By Brandon Rose / July 17th, 2019
Perhaps I’m just behind the times, but I’m one of those gamers that likes their library of games to be sorted and organized so I can quickly find what I want to play. This is easy to do with physical media. If I feel like playing, for instance, Octopath Traveler, I can go to the Switch section of my shelf, go to the O’s, and pop that game into my console. It’s an easy process as long as I have a game in physical format. But that’s where gaming as a whole is leaving me behind. Many developers are moving towards a digital format, and for some games it’s their only choice for distribution. Okay, fine, I can understand that. I’ll just fire up my console or my PC and scroll through my folders. No problem on a console, and easily done on PC. Or, at least, it was. For a while, Steam was the main way I got my PC game fix. Whether checking out what was on sale or redeeming keys from Humble Bundle, Steam was the go-to for PC for both gamers and developers alike. Later on, I found out about GOG, which allowed me the option to download and install games directly from their website. In addition to the free extras they offered, I had a new PC distributor that I’d frequent regularly.
Fast forward, and companies like EA and Ubisoft decide to splinter off of Steam and create their own launchers in the form of Origin and Uplay. And then Epic Games gets into the mix with their own storefront, quickly becoming a dominant force in the PC marketplace. And then Bethesda started selling its newest games on its own website instead of using Steam or anything else, and… I’m sure you see where this is going, right?
The long and short of it is, if you want to play a specific game from a specific publisher on PC, you’ll then need their specific launcher to go with it. Thus, the convenience of having your entire library in one place goes right out the window. It’s like taking your silverware drawer, emptying it out, and giving each type of utensil its own drawer. It’s organized, sure, but it’s inconvenient having to pull out each drawer just so you can get a spoon, fork, and knife. And sure enough, CD Projekt Red and GOG took notice of PC gaming’s ever growing silverware isolation problem, and announced their solution.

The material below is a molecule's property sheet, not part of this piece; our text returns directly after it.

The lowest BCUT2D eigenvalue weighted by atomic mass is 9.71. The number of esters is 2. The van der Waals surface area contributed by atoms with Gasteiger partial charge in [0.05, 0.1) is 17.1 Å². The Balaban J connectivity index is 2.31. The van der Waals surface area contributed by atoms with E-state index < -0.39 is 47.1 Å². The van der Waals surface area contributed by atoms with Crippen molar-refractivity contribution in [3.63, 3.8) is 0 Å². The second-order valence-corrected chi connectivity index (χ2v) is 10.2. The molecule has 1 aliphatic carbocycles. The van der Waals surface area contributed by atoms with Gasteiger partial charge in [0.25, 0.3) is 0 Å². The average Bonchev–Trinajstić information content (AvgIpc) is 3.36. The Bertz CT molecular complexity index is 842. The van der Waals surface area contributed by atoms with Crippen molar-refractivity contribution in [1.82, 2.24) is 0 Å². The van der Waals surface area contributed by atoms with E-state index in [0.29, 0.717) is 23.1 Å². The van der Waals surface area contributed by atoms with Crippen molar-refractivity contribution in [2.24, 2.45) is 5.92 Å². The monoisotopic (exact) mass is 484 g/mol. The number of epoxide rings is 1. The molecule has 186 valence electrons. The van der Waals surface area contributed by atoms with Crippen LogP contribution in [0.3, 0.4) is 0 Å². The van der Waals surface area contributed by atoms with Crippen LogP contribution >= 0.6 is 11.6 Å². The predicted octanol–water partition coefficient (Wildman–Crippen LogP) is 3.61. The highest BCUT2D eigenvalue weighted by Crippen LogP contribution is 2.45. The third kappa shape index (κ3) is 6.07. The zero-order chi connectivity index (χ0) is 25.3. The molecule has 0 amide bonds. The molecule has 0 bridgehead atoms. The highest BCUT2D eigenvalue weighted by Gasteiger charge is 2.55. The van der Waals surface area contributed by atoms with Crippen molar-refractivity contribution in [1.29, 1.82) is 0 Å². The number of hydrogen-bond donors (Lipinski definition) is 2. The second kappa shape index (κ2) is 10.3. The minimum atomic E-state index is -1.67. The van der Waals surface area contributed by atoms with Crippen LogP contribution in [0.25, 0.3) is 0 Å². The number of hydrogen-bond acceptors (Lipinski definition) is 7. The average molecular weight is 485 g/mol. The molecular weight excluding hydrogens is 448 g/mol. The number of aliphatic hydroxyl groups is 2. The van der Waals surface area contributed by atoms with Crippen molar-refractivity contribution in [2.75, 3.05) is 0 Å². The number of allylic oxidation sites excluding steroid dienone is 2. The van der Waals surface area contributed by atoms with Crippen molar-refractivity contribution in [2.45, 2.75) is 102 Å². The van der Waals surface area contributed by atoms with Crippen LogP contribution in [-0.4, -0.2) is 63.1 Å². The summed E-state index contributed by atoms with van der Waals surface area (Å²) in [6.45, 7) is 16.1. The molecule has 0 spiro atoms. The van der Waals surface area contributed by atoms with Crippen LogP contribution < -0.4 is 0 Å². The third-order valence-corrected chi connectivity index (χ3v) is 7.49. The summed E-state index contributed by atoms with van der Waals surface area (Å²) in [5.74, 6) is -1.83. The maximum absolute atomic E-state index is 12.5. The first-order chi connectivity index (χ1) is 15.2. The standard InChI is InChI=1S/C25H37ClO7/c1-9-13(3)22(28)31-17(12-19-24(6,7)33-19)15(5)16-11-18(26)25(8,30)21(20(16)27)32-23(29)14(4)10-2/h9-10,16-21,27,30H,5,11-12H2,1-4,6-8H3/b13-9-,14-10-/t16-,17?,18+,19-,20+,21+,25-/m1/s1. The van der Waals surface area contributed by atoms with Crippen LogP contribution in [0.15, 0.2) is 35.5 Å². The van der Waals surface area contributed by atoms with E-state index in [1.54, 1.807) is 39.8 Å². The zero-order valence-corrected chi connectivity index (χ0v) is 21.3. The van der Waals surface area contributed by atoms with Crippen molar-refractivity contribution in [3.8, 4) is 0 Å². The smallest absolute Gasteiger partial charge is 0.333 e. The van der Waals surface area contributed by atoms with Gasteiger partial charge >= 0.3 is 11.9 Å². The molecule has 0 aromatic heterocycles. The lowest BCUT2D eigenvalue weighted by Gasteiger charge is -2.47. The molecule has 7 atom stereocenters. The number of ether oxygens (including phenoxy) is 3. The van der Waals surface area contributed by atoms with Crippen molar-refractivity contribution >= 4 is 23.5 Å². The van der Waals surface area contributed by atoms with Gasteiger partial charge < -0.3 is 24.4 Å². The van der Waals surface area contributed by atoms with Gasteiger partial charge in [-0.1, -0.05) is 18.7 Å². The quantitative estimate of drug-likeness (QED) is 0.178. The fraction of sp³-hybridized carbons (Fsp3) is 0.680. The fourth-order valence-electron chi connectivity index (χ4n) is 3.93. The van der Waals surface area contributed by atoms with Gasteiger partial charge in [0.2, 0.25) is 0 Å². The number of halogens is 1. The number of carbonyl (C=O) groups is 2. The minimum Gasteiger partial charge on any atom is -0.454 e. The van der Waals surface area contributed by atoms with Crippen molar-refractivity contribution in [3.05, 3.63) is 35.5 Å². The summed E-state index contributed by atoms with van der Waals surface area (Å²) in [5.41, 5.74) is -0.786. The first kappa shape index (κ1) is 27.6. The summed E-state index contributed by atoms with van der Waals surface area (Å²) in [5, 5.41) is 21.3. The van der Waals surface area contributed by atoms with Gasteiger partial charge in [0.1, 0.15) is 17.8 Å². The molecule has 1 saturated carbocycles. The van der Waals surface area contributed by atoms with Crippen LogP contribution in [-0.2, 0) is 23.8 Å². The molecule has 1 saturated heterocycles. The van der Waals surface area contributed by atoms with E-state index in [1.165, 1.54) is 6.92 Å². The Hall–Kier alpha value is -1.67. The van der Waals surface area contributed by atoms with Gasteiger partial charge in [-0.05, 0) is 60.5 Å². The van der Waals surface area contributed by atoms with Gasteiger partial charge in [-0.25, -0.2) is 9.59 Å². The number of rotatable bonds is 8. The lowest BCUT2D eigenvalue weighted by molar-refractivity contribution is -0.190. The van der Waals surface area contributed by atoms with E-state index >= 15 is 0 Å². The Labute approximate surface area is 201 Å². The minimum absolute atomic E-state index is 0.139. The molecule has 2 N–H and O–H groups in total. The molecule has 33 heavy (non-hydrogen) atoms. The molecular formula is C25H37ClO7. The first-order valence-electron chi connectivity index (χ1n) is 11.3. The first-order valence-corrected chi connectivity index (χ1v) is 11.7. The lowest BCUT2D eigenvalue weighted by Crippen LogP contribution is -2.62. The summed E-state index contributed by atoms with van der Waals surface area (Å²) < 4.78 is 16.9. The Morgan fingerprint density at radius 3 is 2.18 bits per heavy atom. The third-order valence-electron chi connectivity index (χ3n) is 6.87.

Enter Galaxy 2.0, an all-in-one launcher and digital library management application. The first iteration of Galaxy was basically Steam except for the GOG storefront. I hardly used it since I don’t really play online multiplayer, and just stuck with ordering directly from their website. However, the pitch of Galaxy 2.0 just being able to have your entire collection in one place had my attention from the start. So I jumped at the chance to sign up for the closed beta just so I could see it in action. So far, it’s making a good first impression.
Syncing your various accounts is easy enough. There’s the expected options to add your Steam, Origin, etc. You can also console options in the form of Xbox One and PlayStation 4. For obvious reasons, you can’t launch any games you have just for those on your PC. However, Galaxy 2.0 will still let you categorize them along with the rest of your library, and will even sync your stats from those platforms.
And though I’ve yet to figure out how, it seems that some users were savvy enough to add games like Super Mario Maker 2 and even Pokémon GO to their libraries.
As far as managing your library goes, they give you the obvious categories for where you bought the game. Beyond that, you’re also able to create your own custom tags for each game. Want to see just your Steam releases? You can do that. Want to see your RPG collection across all platforms? You can do that, too. Looking for an online multiplayer fix and want to see what your choices at a glance are? You better believe you can do that. Don’t want to see a particular game you regret buying during the last Steam summer sale? You can hide it from your list entirely.
As for launching games, it works like a charm. I tested this out with Loom, a game from my Steam library. All I had to do was click Play, and it did just that. No redundancies caused by opening my Steam at the same time. It just reestablished my Steam connection and fired up Loom, no problem whatsoever. I tried this again with Portal. While it did bring up the Steam overlay, there wasn’t evidence of Steam being open when I exited the game.
Now while it sounds like I’m singing Galaxy 2.0’s praises (which I am), I do have some critiques as well. For instance, I’m unable to change my display name like with Steam. Say someone from my PlayStation friends wants to find me on Galaxy, only to think I’m not on there because usernames don’t match? Or maybe I just want to change my display name for the occasion I do play online? Additionally, some cover artwork uses a mismatched version, such as using the PS3 cover for a game you have on PC. In some cases, artwork is missing entirely. I understand GOG is likely pulling from stock files for games that aren’t on its own store. This could be fixed by allowing users the ability to submit covers or to just add it locally.
In the grand scheme, however, my critiques are minor things. I’m sure that the more avid PC gaming enthusiasts have already provided extensive feedback to GOG directly. All things being said, if there’s one PC marketplace I trust to listen to its user-base, it’s GOG. If there’s enough support for a feature or enough feedback on an issue, I have a feeling they’ll take it seriously.
So, to cut to the chase, I’m impressed. Galaxy 2.0 is doing exactly what it setting out to do, and seems to be doing so without any major issue. It’s far from perfect, but what I’ve seen for now is promising. Now, if you’ll excuse me, I need to get back to organizing my library while deciding what to play next.
Note: The redactions in the screenshots provided were done by myself for the sake of privacy
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